Talent scarcity is a big concern for the C-suite. Put simply – there are currently not enough people with the right skills / experience ready to step into roles. The supposed / perceived talent gap is driving the need for a shift in traditional recruitment and retention strategies to a more innovative and employee focused approach

So given that there is not enough Talent (or even that Talent in itself is not enough) – the future of talent management, at least in some part, must lie in truly understanding our employees in order to unlock potential; what motivates them, what is important to them?

What is needed is agility, connectivity, speed and cognitive diversity. The ability to respond in an ever shifting environment. Business must change – not just to take in the demands of the so called 4th industrial revolution, but also to reflect the changing workforce demographics and expectations of today and tomorrow.

It’s time to rethink what Talent management actually entails:

The Mercer Talent Trends review for 2017 raises some critical new perspectives for the age of disruption

Change:

The future of business is transformation. Evolution has already occurred – in order to stay ahead the pace of change needs to be rapid, efficiency increased and customer experience improved. And somehow – in this whirlwind of advancement – the focus on People within the organisation needs to stay high to ensure that the growth is sustainable.

93 % of businesses are planning to effect organisational change within the next 2 years – replacing the traditional vertical top down approach with a more streamlined and customer focused horizontal structure. This removes some of the more formal management roles and requires greater autonomy and critical thinking among employees.

Redesign is critical to success and having a solid “decision science” behind this will ensure that the new job roles accurately reflect the needs of agility, innovation and simplicity. As many of the new roles have no precedent – they need to be outlined via business contribution rather than specific “job spec” language. Changing job evaluation methodology has to be a key focus for TTM to assist with the change process.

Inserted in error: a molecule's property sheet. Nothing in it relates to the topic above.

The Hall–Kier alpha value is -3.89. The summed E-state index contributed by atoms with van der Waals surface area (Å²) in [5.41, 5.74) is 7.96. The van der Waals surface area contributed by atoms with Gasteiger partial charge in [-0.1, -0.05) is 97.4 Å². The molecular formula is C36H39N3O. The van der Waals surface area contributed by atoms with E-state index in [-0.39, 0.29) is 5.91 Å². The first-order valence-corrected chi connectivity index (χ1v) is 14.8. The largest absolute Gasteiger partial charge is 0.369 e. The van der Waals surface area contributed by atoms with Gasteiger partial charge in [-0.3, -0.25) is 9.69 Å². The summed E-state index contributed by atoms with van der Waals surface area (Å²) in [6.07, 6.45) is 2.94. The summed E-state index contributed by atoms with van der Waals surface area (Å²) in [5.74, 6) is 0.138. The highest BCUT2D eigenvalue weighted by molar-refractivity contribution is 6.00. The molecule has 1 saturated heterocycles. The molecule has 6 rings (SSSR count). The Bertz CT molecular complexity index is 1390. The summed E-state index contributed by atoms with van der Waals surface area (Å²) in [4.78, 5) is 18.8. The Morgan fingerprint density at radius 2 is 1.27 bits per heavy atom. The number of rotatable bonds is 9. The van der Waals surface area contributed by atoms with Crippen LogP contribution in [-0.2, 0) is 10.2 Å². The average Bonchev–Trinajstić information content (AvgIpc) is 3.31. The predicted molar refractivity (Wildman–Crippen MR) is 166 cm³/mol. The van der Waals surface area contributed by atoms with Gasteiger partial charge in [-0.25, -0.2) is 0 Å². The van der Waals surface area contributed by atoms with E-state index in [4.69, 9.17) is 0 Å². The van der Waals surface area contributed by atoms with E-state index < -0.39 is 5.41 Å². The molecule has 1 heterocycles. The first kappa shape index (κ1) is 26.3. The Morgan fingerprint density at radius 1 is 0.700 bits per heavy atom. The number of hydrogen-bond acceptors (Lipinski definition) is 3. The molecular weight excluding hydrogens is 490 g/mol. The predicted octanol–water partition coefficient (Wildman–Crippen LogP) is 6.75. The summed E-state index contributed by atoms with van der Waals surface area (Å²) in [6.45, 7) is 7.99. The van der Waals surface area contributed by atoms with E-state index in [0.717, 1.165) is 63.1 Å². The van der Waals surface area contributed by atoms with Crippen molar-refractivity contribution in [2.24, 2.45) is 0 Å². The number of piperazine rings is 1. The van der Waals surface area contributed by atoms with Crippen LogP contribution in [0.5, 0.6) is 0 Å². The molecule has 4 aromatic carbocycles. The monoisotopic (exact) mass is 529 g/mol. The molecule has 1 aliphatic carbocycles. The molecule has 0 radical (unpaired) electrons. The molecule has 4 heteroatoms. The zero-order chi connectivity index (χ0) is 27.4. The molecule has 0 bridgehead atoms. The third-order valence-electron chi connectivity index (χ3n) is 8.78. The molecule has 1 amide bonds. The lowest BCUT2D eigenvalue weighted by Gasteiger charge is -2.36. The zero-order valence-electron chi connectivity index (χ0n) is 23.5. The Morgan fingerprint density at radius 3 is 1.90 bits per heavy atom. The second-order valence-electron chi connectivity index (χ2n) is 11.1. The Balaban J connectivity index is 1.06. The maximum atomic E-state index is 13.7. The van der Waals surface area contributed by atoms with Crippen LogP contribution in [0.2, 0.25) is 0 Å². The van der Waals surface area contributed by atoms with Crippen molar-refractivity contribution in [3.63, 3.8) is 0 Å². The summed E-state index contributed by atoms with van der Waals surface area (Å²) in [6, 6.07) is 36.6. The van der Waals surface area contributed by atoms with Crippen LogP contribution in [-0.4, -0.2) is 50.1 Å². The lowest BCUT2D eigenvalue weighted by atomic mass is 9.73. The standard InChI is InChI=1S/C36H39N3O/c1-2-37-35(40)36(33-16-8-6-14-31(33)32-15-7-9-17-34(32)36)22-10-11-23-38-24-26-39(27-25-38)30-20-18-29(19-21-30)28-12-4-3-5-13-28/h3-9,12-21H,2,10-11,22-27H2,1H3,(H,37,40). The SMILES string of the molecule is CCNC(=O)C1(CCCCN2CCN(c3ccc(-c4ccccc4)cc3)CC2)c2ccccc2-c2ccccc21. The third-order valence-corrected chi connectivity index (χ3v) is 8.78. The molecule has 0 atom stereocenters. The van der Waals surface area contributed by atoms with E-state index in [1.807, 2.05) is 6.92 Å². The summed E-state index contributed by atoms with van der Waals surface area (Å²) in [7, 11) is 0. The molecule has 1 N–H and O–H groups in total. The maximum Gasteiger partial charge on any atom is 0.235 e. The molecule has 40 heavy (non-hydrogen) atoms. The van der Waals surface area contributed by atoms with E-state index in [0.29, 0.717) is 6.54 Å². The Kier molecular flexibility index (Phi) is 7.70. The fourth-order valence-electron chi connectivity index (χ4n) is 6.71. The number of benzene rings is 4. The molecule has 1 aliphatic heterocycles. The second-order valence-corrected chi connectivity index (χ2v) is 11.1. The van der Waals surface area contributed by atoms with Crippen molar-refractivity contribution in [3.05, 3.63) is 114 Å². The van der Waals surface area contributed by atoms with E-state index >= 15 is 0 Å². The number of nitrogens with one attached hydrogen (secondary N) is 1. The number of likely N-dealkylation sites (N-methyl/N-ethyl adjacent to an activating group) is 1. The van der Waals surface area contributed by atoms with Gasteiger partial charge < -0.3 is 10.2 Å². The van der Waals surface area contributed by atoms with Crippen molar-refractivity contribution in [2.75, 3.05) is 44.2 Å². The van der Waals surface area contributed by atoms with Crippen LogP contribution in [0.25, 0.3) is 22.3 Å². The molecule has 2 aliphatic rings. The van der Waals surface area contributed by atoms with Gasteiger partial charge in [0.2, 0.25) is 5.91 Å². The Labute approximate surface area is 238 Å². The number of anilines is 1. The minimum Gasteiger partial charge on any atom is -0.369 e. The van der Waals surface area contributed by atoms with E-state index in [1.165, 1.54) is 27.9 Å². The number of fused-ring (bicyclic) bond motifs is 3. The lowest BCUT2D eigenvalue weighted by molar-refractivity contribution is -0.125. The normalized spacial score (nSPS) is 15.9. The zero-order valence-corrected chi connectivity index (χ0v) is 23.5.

Digital is what is pushing this change agenda – yet the vast majority of businesses do not feel they are a “digital company”. Most corporations have focussed on the external process first leaving the employee experience for later. Yet in the ever shifting world where talent is in short supply this is a short sighted and risky approach to take.

Personalization

A corporate “culture” is not a new premise. Far from it. What has shifted is that it is now no longer good enough to have a one size fits all approach to corporate culture. Gone is the narrow focus of company engagement – instead enter the world of employee experience. By this we mean a tailored approach, a person centric holistic view of the individual employee. A list of standard global perks and benefits is outdated and does not cater for the changing demands of the employee. Yet this is where the digital age can truly come into its own. Greater flexibility in working practices is becoming far easier to balance with corporate strategies due to technological advances. Think real-time workforce apps and career matching!

However there is still work to be done – many employees still report concerns that so called flexible working is perceived as a perk rather than as a means of optimising individual circumstances to bring about maximum return for everyone. It is estimated that 75% of the worlds workforce will be Millennials by 2025 – if you do not change with the times and cater for the needs of the many then you will become part of the problem.

True personalisation of the employee experience needs to include more than just a benefits package. Businesses need to consider the health, wealth and career path of their talent. Nurture and reward a culture of “work working for you” and utilise technology to act as a differentiator for your business.

Rewards